International Quality Evaluation Resource for Education Leaders (iQerel). Develop and evaluate an online resource to support school leaders in leading school internal evaluation to lead to better equality outcomes. (Principal Investigator: Professor Gerry Mac Ruairc, Erasmus) The project is operating as International Quality Evaluation Resource for Education Leaders(iQerel). There are a number of publications linked to this project including some empirical work on the efficacy of the online platform.
Room for School:
Examining the role of Early Focus in supporting school engagement. A Longitudinal study of the impact of an Early Focus project on student outcomes in a severely disadvantaged inner city community. (Co-Applicant: Professor Gerry Mac Ruairc, St. James, Basin Lane, 2015). The research is a collaborative venture with Prof Noreen Hayes TCD (formerly DIT).
Capacity Building in Teacher Education Reform in Iraq(contract no: teep.C55-II)
International collaborative project between UCD, the World Bank and The Ministry of Education in Iraq. (Co-Principal Investigator: Professor Gerry Mac Ruairc,). This funding was used to support capacity building in the field of teacher education in the context of post conflict Iraq. It has led to research on education systems in post conflict zones (World Bank report). Recent developments in Iraq have limited the implementation of the outcomes of this work.
Boys, Masculinities, Men Teachers, and Mentorship Project (Co-investigators Kevin Davison, NUI Galway, and Dr. Orla McCormack, University of Limerick, 2011). Arising out of recent scholarship about boys and academic underachievement, data was collected from pre-service teachers in Galway and Limerick to critically investigate the call for more role models for young men.
Citizenship and World Mindedness. International collaborative cross-disciplinary, research between: NUI Galway (K. Davison & E. Keane, School of Education and Su-ming Khoo, Department of Sociology); Victoria University, Wellington, New Zealand (L. Meyer); California State University, Monterey Bay, USA (C. Sleeter); University of Wisconsin-Madison, USA, (K. Zeichner); San Jose State University, USA, (Hyun-Sook Park); Wollongong University, Australia (G. Hoban); University of Nottingham, United Kingdom (P. Sorensen). This research involves surveying diverse undergraduate and postgraduate students to gauge their openness to be agents of social change. Data from the research is shared between the different research sites. Partial funding secured by Su-ming Khoo through NUI Galway Millennium Research Grant (2010-Present).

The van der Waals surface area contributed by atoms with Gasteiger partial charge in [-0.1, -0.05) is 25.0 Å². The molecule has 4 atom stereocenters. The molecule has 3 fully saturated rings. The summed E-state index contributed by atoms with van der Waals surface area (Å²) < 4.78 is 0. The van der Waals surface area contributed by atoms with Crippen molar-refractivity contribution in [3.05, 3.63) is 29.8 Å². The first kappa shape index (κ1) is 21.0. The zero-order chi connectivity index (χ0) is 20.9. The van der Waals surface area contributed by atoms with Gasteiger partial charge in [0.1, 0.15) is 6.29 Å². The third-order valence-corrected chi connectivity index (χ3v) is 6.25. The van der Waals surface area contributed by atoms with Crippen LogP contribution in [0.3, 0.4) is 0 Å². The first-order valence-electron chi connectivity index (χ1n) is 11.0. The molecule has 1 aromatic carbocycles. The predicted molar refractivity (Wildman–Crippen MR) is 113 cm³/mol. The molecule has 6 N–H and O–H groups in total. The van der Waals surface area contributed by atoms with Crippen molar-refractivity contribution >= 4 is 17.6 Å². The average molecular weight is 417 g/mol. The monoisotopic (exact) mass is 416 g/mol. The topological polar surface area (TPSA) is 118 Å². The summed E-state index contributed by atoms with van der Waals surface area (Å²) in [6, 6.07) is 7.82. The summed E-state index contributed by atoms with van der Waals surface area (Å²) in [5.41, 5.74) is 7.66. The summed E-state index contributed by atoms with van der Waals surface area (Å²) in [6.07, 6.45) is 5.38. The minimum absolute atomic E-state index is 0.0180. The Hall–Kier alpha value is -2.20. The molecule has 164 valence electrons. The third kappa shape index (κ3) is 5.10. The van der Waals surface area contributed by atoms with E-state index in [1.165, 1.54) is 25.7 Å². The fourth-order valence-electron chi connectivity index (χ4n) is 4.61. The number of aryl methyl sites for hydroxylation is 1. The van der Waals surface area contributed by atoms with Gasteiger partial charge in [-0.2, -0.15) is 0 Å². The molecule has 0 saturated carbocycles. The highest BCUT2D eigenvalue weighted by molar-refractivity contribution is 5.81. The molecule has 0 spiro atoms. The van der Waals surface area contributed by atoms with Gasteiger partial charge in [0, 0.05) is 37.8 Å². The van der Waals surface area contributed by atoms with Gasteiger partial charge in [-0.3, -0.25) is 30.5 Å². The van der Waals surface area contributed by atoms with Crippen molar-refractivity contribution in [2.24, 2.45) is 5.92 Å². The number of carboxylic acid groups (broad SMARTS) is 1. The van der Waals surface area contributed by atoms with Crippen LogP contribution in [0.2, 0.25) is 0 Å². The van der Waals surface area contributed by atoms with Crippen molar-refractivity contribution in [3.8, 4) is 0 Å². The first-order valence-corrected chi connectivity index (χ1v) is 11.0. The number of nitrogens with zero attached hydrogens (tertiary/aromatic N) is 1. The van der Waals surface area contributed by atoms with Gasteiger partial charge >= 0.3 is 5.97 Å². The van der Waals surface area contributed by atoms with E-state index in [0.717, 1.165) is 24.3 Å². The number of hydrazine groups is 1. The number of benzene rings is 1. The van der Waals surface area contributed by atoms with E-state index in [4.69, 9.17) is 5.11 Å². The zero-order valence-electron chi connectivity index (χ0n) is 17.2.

Bridging Understanding and Reaching Out: Digital Storytelling with Marginalized Young Men in Rural Ireland. (Principal Investigator, Kevin Davison, 2007) Funded by The National University of Ireland, Galway, Millennium Research Fund, €6504. This research examines substance abuse, suicide, and academic underachievement with young men in rural Ireland through digital storytelling.
Post-Colonial Masculinities and Schooling in the New Millennium. (Principal Investigator Professor Blye Frank, Dalhousie University, Halifax, Nova Scotia, Canada, Dr. Kevin Davison, Research Collaborator) (2002-2005) Funded by Social Sciences and Humanities Research Council of Canada (SSHRC) CDN$129,216. This project examined contemporary practices of masculinities in schools in relation to the colonial educational histories of Canada, Australia, and South Africa. There were three research sites: Halifax, Perth, and Durban.
Contradictions and Tensions in the Lives of Men: Exploring Masculinities in the Numerically Female Dominated Professions of Nursing and Elementary School Teaching. (Principal Investigator, Professor Joan Evans, Dalhousie University, Halifax, Nova Scotia, Canada, Research Collaborator, Dr. Kevin Davison) (2003-2006) Funded by Social Sciences and Humanities Research Council of Canada (SSHRC) CDN$133650. This project examined the experiences of men nurses and men elementary school teachers in Canada. There were research sites in three Canadian cities: Vancouver, Winnipeg, and Halifax.